Q & A
Food for Thought With Gregory Calhoun
Gregory Calhoun is president and chief executive of Calhoun Enterprises.
He was recently interviewed by Montgomery Business Journal Managing Editor David Zaslawsky.
Montgomery Business Journal: How do you describe your company?
Calhoun: We’re a unique company because we have a lot of interests. We have different formats that we operate under. One of them is our retail supermarkets, which we started in 1984. We have what we call Calhoun & Associates, which we work with major corporations on diversity issues, dealing with procurement and crisis management. Then we have an insurance company that we call National Benefits Solution. We are one of the largest suppliers of Aflac Insurance in the country and we won the chairman’s cup in Paris about two months ago.
MBJ: How many employees do you have?
MBJ: What were your annual sales in 2008?
Calhoun: We were $100 million-plus.
MBJ: When did you first reach $100 million in annual sales?
Calhoun: It was '89.
MBJ: Because of the economic downturn, did the company experience much of a decline?
Calhoun: We had a minor decline, but the grocery business has been solid. We have seen an increase in that (area) because a lot more people are eating at home instead of eating out. Now people at the supermarket are taking $50 and buying groceries for the week.
MBJ: How many grocery stores do you own?
Calhoun: We have four.
MBJ: Calhoun Enterprises is comprised of five subsidiaries. Would you please give a brief description of each subsidiary? Let’s start with Calhoun Foods. You said you have four stores. Where are they located?
Calhoun: Two are in Montgomery; one in Selma; and one in Tuskegee.
MBJ: Are there plans for additional supermarkets?
Calhoun: We’re looking at Alabama – one inside the River Region and one outside the River Region in White Hall.
MBJ: Calhoun Communication?
Calhoun: That’s a telecommunications company we own, where we sell phone cards to supermarkets on the West Coast.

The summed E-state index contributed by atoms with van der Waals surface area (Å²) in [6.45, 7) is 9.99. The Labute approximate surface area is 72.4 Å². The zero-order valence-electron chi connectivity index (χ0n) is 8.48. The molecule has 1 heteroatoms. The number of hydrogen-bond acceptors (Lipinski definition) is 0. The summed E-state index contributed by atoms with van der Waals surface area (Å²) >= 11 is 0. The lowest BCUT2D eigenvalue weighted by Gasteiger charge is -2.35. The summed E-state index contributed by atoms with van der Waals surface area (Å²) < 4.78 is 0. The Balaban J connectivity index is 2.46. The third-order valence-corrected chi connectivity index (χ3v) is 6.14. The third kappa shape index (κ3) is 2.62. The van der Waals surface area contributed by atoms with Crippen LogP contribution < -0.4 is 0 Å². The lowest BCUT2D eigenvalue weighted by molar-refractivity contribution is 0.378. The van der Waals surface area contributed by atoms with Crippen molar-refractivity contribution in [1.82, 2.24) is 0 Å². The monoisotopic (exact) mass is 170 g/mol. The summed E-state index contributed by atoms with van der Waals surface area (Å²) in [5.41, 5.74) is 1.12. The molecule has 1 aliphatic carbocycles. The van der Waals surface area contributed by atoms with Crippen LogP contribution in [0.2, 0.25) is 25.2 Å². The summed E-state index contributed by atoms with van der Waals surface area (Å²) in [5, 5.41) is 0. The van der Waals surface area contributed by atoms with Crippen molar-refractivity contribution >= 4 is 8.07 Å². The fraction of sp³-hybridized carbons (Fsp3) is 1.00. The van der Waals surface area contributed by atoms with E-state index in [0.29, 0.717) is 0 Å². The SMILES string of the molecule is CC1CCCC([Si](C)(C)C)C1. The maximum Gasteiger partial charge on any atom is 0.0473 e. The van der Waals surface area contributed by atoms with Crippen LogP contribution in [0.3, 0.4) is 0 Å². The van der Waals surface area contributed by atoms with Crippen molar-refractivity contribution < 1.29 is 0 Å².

MBJ: You’ve already mentioned Calhoun & Associates. The Calhoun Foods Distribution Center?
Calhoun: We operate mostly in the prison system, Cuba and sell food to institutions like VictoryLand. We partner with Kelly Food.
MBJ: Are your annual sales equally divided among the five subsidiaries?
Calhoun: It’s spread fairly equally between the five.
MBJ: Are you looking at any expansions or acquisitions besides the Calhoun Foods group?
Calhoun: We have a (partnership) with IMG – that’s a spokes management company in New York. We are looking at being their diversity arm. We just signed Shaquille O’Neal and Judge (Greg) Mathis to that entity. In that entity, we’ll be looking at high-profile athletes to endorse products.
MBJ: You founded the company in 1984 and Calhoun Foods was your first business venture. How were you able to go from bagging groceries to buying your first store and how much did you pay for it?
Calhoun: First of all, I was a bagging clerk and worked my way through management with Super Foods’ Big Bear, which was owned by Hudson and Thompson. They did franchise stores to other owners who had been loyal employees. I was able to convince the owners that I could be an owner and they gave me an opportunity; so I had to borrow $1 million for a loan package to buy my first store.
MBJ: That was scary wasn’t it?
Calhoun: Yes it was.
MBJ: How old were you?
Calhoun: I was 32.
MBJ: That was a lot of money 25 years ago.
Calhoun: Huge amount of money.